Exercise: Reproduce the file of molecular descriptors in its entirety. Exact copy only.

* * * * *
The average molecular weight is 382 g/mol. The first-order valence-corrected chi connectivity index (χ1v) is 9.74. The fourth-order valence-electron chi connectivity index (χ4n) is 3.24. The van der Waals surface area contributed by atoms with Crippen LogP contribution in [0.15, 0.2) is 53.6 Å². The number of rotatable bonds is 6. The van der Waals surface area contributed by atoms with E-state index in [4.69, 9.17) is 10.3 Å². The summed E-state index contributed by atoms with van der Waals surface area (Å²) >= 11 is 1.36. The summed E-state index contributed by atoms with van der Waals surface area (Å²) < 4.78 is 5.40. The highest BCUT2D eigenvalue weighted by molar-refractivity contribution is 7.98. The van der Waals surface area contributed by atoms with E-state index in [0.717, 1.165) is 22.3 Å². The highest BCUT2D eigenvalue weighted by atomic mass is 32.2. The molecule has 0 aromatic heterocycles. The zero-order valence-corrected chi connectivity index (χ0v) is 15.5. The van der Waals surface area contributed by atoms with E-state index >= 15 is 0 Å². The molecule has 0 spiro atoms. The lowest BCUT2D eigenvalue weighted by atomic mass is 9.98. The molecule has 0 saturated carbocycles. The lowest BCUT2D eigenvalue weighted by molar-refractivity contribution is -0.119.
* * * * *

The average molecular weight is 382 g/mol. The first-order valence-corrected chi connectivity index (χ1v) is 9.74. The fourth-order valence-electron chi connectivity index (χ4n) is 3.24. The van der Waals surface area contributed by atoms with Crippen LogP contribution in [0.15, 0.2) is 53.6 Å². The number of rotatable bonds is 6. The van der Waals surface area contributed by atoms with E-state index in [4.69, 9.17) is 10.3 Å². The summed E-state index contributed by atoms with van der Waals surface area (Å²) >= 11 is 1.36. The summed E-state index contributed by atoms with van der Waals surface area (Å²) < 4.78 is 5.40. The highest BCUT2D eigenvalue weighted by molar-refractivity contribution is 7.98. The van der Waals surface area contributed by atoms with E-state index in [0.717, 1.165) is 22.3 Å². The highest BCUT2D eigenvalue weighted by atomic mass is 32.2. The molecule has 0 aromatic heterocycles. The zero-order valence-corrected chi connectivity index (χ0v) is 15.5. The van der Waals surface area contributed by atoms with E-state index >= 15 is 0 Å². The molecule has 0 spiro atoms. The lowest BCUT2D eigenvalue weighted by atomic mass is 9.98. The molecule has 0 saturated carbocycles. The lowest BCUT2D eigenvalue weighted by molar-refractivity contribution is -0.119.